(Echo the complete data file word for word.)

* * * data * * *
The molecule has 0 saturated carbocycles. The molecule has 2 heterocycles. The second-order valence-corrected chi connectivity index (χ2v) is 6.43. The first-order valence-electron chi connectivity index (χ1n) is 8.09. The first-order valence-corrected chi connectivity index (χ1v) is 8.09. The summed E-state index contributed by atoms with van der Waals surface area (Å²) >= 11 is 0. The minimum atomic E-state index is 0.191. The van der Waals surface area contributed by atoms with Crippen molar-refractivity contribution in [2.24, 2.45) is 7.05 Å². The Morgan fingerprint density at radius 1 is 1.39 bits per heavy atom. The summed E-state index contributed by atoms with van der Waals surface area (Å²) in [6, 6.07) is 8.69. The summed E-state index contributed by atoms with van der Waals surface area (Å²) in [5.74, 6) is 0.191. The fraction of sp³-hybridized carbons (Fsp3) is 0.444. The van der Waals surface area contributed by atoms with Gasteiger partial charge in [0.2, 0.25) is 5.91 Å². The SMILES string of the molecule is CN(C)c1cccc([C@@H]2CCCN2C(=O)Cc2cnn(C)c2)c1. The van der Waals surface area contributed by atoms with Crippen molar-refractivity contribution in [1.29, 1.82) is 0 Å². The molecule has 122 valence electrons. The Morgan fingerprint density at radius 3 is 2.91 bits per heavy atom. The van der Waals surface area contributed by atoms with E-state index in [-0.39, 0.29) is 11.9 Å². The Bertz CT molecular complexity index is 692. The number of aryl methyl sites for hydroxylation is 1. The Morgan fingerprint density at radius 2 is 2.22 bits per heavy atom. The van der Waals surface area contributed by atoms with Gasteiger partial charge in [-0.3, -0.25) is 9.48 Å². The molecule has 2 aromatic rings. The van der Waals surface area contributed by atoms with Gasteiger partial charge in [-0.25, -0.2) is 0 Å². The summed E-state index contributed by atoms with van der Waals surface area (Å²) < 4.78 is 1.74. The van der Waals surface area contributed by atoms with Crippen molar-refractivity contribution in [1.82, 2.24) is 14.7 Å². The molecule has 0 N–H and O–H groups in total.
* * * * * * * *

The molecule has 0 saturated carbocycles. The molecule has 2 heterocycles. The second-order valence-corrected chi connectivity index (χ2v) is 6.43. The first-order valence-electron chi connectivity index (χ1n) is 8.09. The first-order valence-corrected chi connectivity index (χ1v) is 8.09. The summed E-state index contributed by atoms with van der Waals surface area (Å²) >= 11 is 0. The minimum atomic E-state index is 0.191. The van der Waals surface area contributed by atoms with Crippen molar-refractivity contribution in [2.24, 2.45) is 7.05 Å². The Morgan fingerprint density at radius 1 is 1.39 bits per heavy atom. The summed E-state index contributed by atoms with van der Waals surface area (Å²) in [6, 6.07) is 8.69. The summed E-state index contributed by atoms with van der Waals surface area (Å²) in [5.74, 6) is 0.191. The fraction of sp³-hybridized carbons (Fsp3) is 0.444. The van der Waals surface area contributed by atoms with Gasteiger partial charge in [0.2, 0.25) is 5.91 Å². The SMILES string of the molecule is CN(C)c1cccc([C@@H]2CCCN2C(=O)Cc2cnn(C)c2)c1. The van der Waals surface area contributed by atoms with Crippen molar-refractivity contribution in [1.29, 1.82) is 0 Å². The molecule has 122 valence electrons. The Morgan fingerprint density at radius 3 is 2.91 bits per heavy atom. The van der Waals surface area contributed by atoms with E-state index in [-0.39, 0.29) is 11.9 Å². The Bertz CT molecular complexity index is 692. The number of aryl methyl sites for hydroxylation is 1. The Morgan fingerprint density at radius 2 is 2.22 bits per heavy atom. The van der Waals surface area contributed by atoms with Gasteiger partial charge in [-0.3, -0.25) is 9.48 Å². The molecule has 2 aromatic rings. The van der Waals surface area contributed by atoms with Gasteiger partial charge in [-0.25, -0.2) is 0 Å². The summed E-state index contributed by atoms with van der Waals surface area (Å²) < 4.78 is 1.74. The van der Waals surface area contributed by atoms with Crippen molar-refractivity contribution in [1.82, 2.24) is 14.7 Å². The molecule has 0 N–H and O–H groups in total.